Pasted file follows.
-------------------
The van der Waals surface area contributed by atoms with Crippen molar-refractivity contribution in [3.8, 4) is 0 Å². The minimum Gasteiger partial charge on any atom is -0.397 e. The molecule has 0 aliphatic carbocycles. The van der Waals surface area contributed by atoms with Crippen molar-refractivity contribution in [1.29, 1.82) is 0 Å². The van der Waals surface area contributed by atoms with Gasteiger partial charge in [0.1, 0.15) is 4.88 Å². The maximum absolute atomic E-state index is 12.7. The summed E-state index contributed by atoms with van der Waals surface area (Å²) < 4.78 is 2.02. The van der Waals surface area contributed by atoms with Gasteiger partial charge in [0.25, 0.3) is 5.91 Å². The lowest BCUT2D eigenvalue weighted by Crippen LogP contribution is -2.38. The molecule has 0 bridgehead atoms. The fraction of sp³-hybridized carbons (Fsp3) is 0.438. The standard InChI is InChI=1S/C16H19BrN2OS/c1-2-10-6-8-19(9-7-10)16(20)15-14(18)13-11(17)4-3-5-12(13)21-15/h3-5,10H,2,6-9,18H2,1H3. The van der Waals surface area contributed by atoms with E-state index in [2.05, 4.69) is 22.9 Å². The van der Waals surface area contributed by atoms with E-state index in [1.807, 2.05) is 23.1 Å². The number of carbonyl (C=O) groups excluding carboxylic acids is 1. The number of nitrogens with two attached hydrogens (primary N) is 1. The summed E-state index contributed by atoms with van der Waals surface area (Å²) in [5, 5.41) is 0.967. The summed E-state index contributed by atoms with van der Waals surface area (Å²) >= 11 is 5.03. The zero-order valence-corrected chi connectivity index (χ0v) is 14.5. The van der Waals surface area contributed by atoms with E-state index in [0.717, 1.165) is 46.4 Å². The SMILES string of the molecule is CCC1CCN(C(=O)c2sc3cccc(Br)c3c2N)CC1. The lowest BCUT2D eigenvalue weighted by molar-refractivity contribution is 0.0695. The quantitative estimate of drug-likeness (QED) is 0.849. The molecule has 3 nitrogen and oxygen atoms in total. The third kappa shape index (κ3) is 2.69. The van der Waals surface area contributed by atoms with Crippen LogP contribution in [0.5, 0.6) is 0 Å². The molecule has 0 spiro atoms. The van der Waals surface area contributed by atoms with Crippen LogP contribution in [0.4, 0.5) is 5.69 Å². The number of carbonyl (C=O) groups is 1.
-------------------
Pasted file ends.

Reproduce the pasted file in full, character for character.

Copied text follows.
The van der Waals surface area contributed by atoms with Crippen molar-refractivity contribution in [3.8, 4) is 0 Å². The minimum Gasteiger partial charge on any atom is -0.397 e. The molecule has 0 aliphatic carbocycles. The van der Waals surface area contributed by atoms with Crippen molar-refractivity contribution in [1.29, 1.82) is 0 Å². The van der Waals surface area contributed by atoms with Gasteiger partial charge in [0.1, 0.15) is 4.88 Å². The maximum absolute atomic E-state index is 12.7. The summed E-state index contributed by atoms with van der Waals surface area (Å²) < 4.78 is 2.02. The van der Waals surface area contributed by atoms with Gasteiger partial charge in [0.25, 0.3) is 5.91 Å². The lowest BCUT2D eigenvalue weighted by Crippen LogP contribution is -2.38. The molecule has 0 bridgehead atoms. The fraction of sp³-hybridized carbons (Fsp3) is 0.438. The standard InChI is InChI=1S/C16H19BrN2OS/c1-2-10-6-8-19(9-7-10)16(20)15-14(18)13-11(17)4-3-5-12(13)21-15/h3-5,10H,2,6-9,18H2,1H3. The van der Waals surface area contributed by atoms with E-state index in [2.05, 4.69) is 22.9 Å². The van der Waals surface area contributed by atoms with E-state index in [1.807, 2.05) is 23.1 Å². The number of carbonyl (C=O) groups excluding carboxylic acids is 1. The number of nitrogens with two attached hydrogens (primary N) is 1. The summed E-state index contributed by atoms with van der Waals surface area (Å²) in [5, 5.41) is 0.967. The summed E-state index contributed by atoms with van der Waals surface area (Å²) >= 11 is 5.03. The zero-order valence-corrected chi connectivity index (χ0v) is 14.5. The van der Waals surface area contributed by atoms with E-state index in [0.717, 1.165) is 46.4 Å². The SMILES string of the molecule is CCC1CCN(C(=O)c2sc3cccc(Br)c3c2N)CC1. The lowest BCUT2D eigenvalue weighted by molar-refractivity contribution is 0.0695. The quantitative estimate of drug-likeness (QED) is 0.849. The molecule has 3 nitrogen and oxygen atoms in total. The third kappa shape index (κ3) is 2.69. The van der Waals surface area contributed by atoms with Crippen LogP contribution in [0.5, 0.6) is 0 Å². The molecule has 0 spiro atoms. The van der Waals surface area contributed by atoms with Crippen LogP contribution in [0.4, 0.5) is 5.69 Å². The number of carbonyl (C=O) groups is 1.